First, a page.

With customers in this stage, we spend most of our time educating and less time talking about technology. EDA adoption is a journey and enterprises need to understand the business benefits of EDA (from customer experience, to IT efficiencies and cost savings) before they commit to design for it. We use thought leadership (which will soon be organized and made public in an “Event Academy”) and case studies as the basis to educate our customers and win their commitment for deeper/broader EDA adoption.

2. Brokered: shared dedicated event broker technology is adopted in parts of the organization

At this stage we see that there are parts of the organization that understand and are deploying EDA, and they are experiencing benefits.  However, what we often see is that due to lack of distributed capabilities, and an immature use of cloud, often these implementations are limited to a Line-of-business (LOB) or even to just a few applications. A more complicated situation we run into is where several LOBs are experimenting with EDA, and each is using different vendors and/or open source tools for integration (iPaaS, ESB), messaging, streaming, cloud etc.  This leads to more silos and spaghetti integration scenarios.

When we talk to organizations in these situations, we talk about the concept of an event mesh– an architectural layer that can transcend a variety of environments (on premises, private cloud, public cloud), enabling uniform and event-driven data distribution between them. Event mesh is composed of a network of event brokers.

Solace enables event mesh creation with PubSub+ Event Brokers, which are available as software, appliances and as-a-service, and can be deployed natively on premises, in AWS, GCP and Azure. You can learn more about out event mesh solution here. In theory and practice, an event mesh can help enterprises progress toward the third stage of EDA maturity: centralization.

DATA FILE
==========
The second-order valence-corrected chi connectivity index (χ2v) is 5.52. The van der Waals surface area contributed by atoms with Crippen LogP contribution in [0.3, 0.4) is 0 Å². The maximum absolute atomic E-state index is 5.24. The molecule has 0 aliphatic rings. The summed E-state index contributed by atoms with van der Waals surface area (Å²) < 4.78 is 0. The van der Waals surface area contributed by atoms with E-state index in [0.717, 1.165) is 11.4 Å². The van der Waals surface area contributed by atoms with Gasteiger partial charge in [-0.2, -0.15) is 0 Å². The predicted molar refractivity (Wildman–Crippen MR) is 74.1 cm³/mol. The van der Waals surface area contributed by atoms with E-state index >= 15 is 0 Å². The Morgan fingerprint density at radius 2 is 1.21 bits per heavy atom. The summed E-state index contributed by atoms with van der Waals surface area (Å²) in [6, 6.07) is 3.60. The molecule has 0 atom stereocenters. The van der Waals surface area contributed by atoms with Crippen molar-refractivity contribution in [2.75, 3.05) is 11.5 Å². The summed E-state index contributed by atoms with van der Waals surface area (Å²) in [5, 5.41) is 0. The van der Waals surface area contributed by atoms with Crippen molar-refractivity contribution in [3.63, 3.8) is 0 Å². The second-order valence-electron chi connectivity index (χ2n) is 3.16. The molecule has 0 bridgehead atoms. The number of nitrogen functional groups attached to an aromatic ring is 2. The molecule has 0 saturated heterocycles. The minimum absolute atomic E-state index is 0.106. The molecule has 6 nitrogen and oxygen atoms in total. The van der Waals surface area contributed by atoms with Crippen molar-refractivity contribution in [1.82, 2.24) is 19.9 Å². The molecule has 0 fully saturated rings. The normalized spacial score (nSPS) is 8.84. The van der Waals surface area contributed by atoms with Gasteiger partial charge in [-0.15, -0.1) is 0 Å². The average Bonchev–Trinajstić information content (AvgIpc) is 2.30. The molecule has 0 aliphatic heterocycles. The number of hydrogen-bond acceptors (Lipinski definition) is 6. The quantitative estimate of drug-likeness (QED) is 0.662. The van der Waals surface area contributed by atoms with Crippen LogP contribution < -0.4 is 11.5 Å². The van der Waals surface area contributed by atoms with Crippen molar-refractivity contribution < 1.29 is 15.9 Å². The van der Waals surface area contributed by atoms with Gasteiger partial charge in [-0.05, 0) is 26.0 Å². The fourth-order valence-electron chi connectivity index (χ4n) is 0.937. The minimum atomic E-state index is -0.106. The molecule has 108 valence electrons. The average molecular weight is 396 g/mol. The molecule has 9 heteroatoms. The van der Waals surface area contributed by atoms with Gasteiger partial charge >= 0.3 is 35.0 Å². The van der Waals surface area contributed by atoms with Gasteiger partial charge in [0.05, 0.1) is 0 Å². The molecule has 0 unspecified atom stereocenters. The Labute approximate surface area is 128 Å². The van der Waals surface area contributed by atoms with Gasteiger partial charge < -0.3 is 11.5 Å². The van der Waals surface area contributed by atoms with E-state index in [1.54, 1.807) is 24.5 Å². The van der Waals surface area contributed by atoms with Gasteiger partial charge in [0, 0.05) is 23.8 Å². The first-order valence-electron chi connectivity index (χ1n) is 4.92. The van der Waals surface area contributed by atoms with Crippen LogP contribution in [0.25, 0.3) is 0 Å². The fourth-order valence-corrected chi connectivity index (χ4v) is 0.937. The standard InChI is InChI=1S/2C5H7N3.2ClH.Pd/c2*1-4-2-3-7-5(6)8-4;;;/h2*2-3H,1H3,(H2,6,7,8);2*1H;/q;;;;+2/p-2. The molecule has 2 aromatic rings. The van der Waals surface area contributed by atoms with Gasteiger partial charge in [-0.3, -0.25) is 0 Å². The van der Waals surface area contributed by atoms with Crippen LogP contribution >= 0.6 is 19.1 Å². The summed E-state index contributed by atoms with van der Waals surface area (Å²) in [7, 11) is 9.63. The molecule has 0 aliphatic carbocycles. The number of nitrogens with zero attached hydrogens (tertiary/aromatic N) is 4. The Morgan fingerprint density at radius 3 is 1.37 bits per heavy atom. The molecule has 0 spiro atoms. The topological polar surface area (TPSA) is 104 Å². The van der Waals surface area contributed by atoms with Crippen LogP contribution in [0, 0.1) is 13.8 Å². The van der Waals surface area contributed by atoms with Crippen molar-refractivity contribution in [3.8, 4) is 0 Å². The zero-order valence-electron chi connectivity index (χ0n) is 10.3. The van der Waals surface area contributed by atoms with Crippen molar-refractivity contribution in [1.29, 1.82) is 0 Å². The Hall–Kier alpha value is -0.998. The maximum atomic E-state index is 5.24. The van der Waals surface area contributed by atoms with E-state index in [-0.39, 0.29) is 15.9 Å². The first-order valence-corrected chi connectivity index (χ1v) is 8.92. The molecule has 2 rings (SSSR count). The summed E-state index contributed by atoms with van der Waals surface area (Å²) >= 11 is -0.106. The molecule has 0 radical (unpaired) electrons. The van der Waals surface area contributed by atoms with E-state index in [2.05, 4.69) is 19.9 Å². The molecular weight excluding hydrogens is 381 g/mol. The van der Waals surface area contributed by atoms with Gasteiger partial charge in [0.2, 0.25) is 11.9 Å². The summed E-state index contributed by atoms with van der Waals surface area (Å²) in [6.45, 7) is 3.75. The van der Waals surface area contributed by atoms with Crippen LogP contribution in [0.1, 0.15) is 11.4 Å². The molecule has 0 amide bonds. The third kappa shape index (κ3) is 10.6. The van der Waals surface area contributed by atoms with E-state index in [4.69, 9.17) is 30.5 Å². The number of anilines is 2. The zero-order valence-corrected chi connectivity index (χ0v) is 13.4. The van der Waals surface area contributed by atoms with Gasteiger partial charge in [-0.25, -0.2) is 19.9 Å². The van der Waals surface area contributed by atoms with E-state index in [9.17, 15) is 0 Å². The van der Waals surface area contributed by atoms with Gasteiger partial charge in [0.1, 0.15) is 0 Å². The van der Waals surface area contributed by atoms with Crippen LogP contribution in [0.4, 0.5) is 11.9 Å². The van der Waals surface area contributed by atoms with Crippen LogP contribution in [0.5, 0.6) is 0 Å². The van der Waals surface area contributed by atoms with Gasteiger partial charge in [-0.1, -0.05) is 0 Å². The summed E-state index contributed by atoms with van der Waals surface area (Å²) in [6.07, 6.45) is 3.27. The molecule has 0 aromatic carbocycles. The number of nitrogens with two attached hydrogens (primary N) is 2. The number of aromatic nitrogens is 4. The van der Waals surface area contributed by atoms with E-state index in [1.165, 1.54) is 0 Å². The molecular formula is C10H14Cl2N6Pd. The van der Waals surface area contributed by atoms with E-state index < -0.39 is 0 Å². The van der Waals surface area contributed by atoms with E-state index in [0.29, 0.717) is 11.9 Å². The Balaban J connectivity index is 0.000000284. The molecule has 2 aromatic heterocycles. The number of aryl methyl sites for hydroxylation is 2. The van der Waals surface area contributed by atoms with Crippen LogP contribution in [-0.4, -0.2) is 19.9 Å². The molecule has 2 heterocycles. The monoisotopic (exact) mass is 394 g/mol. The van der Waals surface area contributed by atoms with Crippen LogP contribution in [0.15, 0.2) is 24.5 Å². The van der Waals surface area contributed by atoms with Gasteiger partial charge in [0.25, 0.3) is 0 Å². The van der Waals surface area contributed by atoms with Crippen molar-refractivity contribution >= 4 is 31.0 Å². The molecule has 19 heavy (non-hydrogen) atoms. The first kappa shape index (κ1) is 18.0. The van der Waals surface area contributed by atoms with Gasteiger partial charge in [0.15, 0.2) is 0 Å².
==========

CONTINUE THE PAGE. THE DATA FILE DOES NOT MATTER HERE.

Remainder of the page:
3. Centralized: strategic use and governance of EDA is promoted by cross-organization IT leadership

This level of maturity in EDA adoption is common in capital markets, and I’m starting to see it in other industries. Companies at this stage have enabled EDA across distributed IT, and now they’re wondering how to scale and optimize it to create business value. Specifically, they’re asking questions like these:

  • How will applications in other organizations/LOBs etc. know what events are available to be consumed outside their jurisdiction?
  • How can we better manage the flow and manage the life-cycle (creation, cataloguing, use and re-use, deprecation etc.) of events within the system?
  • Can we create a centralized view to event interactions in the system, to understand the choreography of events, applications and organizations?